Garifuna Settlement Day – November 19

Garifuna Settlement Day Celebrations on Caye Caulker

It’s a holiday weekend in Belize, and on Caye Caulker this year, celebrations kick off on Friday (November 18) evening with Karaoke from 6pm-10pm at Central Park, followed by Garifuna drummers at 10pm then a dance until 2am! Saturday there will be a variety of activities throughout the day, including evening parties at Rose’s Grill, Sports Bar, and West Bay Beach Club.

Additionally, there are still great options like snorkel tours, renting a paddle board, and every other tour and rental that Tsunami Adventures has available!

Garifuna History

Despite being declared endangered by the United Nations in 2001, the Garifuna people (Garinagu) — one of the smallest cultural groups in Belize — has managed to sustain its traditions through music, dance, food and worship.

reenactment-of-the-arrival-of-the-garifunas-in-belizeThe Garinagu are descendants of Carib Indians (South American natives who settled on the Caribbean island of St Vincent) and West Africans who were said to have escaped from Spanish slave ships in 1635 and made the island their home. Resistant to the arrival of the British to St Vincent in 1763, the Garinagu fought attempts to use their land for sugar cane plantations. Many were killed or imprisoned. Those remaining were exiled to Honduras and eventually migrated by dugout canoe along the Central American coast, reaching Belize in 1802. Today, Garinagu communities make up only 4% of Belize’s more than 325,000 people. Most can be found along the country’s southern coast in the towns of Dangriga and Punta Gorda and the villages of Hopkins, Barranco and Seine Bight.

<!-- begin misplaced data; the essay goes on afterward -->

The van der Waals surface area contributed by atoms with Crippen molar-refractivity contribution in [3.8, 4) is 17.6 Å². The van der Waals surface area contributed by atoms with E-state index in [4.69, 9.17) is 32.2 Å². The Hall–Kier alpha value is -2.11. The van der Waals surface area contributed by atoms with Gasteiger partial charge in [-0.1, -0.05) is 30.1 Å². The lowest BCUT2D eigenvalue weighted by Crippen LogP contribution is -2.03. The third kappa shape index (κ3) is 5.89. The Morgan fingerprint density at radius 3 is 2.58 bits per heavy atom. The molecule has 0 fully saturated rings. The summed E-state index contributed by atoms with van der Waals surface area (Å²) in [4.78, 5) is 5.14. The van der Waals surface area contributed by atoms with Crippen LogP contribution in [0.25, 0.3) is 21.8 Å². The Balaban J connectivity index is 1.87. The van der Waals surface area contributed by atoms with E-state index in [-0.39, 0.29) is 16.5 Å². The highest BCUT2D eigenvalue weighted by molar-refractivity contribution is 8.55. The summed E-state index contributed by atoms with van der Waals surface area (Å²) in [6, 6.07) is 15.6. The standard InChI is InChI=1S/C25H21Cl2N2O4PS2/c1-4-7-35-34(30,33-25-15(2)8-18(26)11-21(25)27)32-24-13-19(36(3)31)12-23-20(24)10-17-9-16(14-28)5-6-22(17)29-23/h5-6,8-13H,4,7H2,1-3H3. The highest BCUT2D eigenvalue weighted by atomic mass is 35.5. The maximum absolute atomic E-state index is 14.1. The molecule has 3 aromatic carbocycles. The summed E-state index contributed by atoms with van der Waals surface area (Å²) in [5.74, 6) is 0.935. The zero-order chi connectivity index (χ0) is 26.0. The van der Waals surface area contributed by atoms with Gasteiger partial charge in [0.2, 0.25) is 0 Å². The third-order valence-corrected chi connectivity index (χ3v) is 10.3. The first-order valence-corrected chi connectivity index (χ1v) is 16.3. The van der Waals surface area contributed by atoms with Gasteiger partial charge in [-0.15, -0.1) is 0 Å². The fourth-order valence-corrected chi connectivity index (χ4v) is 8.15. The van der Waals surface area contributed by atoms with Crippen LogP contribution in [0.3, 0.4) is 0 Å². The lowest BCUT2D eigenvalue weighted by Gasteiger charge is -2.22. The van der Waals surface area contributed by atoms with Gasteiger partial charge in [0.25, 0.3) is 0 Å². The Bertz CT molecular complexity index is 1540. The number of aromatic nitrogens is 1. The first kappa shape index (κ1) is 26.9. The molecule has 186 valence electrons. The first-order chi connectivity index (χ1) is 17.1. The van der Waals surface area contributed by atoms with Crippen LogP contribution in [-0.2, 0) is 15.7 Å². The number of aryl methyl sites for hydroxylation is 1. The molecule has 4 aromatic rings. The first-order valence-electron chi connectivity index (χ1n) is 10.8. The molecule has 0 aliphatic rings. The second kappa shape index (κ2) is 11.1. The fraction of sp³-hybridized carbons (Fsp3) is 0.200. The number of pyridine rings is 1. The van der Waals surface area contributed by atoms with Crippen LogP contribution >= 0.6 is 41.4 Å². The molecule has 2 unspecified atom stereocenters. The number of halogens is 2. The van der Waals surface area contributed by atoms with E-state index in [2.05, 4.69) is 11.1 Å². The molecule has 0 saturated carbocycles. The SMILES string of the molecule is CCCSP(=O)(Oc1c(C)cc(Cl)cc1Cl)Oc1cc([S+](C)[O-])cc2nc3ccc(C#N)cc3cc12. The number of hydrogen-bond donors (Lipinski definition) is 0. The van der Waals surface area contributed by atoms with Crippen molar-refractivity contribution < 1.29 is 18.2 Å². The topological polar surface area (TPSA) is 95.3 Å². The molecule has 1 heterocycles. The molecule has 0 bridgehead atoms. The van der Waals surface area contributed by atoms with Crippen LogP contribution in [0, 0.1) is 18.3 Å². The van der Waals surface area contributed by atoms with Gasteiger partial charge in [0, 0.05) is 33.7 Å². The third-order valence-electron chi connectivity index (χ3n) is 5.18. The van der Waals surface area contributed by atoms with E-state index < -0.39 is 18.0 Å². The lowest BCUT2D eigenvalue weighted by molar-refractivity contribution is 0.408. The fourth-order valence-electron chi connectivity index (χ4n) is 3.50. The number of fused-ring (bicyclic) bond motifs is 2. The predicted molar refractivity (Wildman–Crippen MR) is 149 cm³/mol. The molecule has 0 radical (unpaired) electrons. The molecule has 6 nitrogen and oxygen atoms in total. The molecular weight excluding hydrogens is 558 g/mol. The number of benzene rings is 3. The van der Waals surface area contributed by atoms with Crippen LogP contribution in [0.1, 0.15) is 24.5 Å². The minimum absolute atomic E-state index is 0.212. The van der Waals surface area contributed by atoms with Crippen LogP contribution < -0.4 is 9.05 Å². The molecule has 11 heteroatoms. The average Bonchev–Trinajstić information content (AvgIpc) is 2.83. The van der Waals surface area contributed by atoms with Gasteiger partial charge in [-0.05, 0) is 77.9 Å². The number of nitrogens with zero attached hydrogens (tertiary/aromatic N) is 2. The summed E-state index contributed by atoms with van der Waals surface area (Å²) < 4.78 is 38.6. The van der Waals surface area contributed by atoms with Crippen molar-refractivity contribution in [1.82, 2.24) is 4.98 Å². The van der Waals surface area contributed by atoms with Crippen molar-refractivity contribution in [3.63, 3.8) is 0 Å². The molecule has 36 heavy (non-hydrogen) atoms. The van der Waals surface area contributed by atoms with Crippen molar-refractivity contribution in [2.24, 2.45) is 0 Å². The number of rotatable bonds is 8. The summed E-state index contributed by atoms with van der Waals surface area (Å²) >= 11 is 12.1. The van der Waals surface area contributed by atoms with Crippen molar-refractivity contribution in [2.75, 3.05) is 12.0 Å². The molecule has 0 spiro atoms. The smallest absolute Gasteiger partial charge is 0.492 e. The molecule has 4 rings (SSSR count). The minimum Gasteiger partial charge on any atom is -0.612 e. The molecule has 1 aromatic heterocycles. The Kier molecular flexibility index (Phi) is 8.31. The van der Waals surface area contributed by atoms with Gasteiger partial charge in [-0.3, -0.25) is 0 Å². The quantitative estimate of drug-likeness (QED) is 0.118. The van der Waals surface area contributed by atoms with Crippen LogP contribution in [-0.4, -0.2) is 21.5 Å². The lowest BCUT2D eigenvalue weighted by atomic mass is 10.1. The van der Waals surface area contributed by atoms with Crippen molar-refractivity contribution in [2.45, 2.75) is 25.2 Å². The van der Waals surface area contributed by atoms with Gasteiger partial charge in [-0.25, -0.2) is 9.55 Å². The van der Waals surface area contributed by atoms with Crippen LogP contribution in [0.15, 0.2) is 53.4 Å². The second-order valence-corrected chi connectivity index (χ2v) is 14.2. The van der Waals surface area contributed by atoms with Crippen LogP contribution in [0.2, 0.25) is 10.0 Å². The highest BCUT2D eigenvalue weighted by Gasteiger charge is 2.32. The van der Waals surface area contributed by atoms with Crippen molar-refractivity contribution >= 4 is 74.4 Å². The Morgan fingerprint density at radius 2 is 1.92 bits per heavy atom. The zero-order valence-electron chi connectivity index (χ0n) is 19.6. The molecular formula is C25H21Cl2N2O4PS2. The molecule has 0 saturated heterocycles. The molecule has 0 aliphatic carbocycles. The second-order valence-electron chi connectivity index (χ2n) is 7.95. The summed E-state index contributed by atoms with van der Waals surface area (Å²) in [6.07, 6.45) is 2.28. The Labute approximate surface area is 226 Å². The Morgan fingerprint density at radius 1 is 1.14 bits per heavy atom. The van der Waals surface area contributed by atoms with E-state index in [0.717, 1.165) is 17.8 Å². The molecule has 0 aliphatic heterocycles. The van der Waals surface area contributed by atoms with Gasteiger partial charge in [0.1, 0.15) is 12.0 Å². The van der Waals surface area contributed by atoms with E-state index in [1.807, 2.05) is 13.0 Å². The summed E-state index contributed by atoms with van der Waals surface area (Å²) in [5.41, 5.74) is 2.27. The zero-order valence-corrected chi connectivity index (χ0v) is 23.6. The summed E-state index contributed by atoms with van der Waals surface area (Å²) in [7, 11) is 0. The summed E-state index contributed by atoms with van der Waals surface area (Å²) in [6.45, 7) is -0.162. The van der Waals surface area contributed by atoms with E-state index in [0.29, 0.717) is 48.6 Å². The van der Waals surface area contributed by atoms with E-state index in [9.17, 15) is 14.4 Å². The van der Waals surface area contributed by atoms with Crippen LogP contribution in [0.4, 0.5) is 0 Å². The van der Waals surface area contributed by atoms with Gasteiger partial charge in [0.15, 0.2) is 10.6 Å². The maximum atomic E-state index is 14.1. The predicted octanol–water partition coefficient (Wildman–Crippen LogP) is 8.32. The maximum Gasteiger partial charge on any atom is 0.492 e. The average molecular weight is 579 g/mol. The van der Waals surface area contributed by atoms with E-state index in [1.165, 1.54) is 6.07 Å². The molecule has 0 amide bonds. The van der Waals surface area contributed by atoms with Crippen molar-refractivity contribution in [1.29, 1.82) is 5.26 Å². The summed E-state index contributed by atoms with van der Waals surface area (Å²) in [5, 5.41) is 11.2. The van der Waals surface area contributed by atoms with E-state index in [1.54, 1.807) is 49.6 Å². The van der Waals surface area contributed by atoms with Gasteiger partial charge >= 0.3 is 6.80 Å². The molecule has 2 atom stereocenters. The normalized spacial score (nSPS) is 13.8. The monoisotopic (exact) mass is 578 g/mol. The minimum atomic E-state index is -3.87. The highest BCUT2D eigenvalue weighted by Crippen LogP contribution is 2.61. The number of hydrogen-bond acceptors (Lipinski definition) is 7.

The most important day in the Garifuna calendar is November 19. On this day, Garifuna Settlement Day, the arrival of the first Garinagu to Belize by dory (dug-out canoe) is celebrated in all Garifuna communities in the country.


Garifuna Settlement Day is a public holiday in Belize. garifuna-day-belizeThe holiday was created by Belizean civil rights activist, Thomas Vincent Ramos, in 1941. It was recognized as a public holiday in the southern districts of Belize in 1943, and declared a national holiday in 1977. The holiday celebrates the settlement of the Garifuna people in Belize after being exiled from the Grenadines by the British army. The major festivities for the holiday occur in the town of Dangriga, including parades, street music, and traditional dancing.


The Garifuna Flag

dsc_0002-2The Garifuna flag is seen here proudly displayed at the Ocean Ferry dock on Caye Caulker. Many say that at one level the colours of the flag represent the three principal races, with the black and yellow representing the African and the Carib/Arawak elements that fused to become the Garifuna. At a deeper level, the black symbolizes the hardships and injustices that the Garifuna people managed to survive in the course of their history, the yellow symbolizes hope and the prosperity for which they continue to struggle, and the white symbolizes peace.

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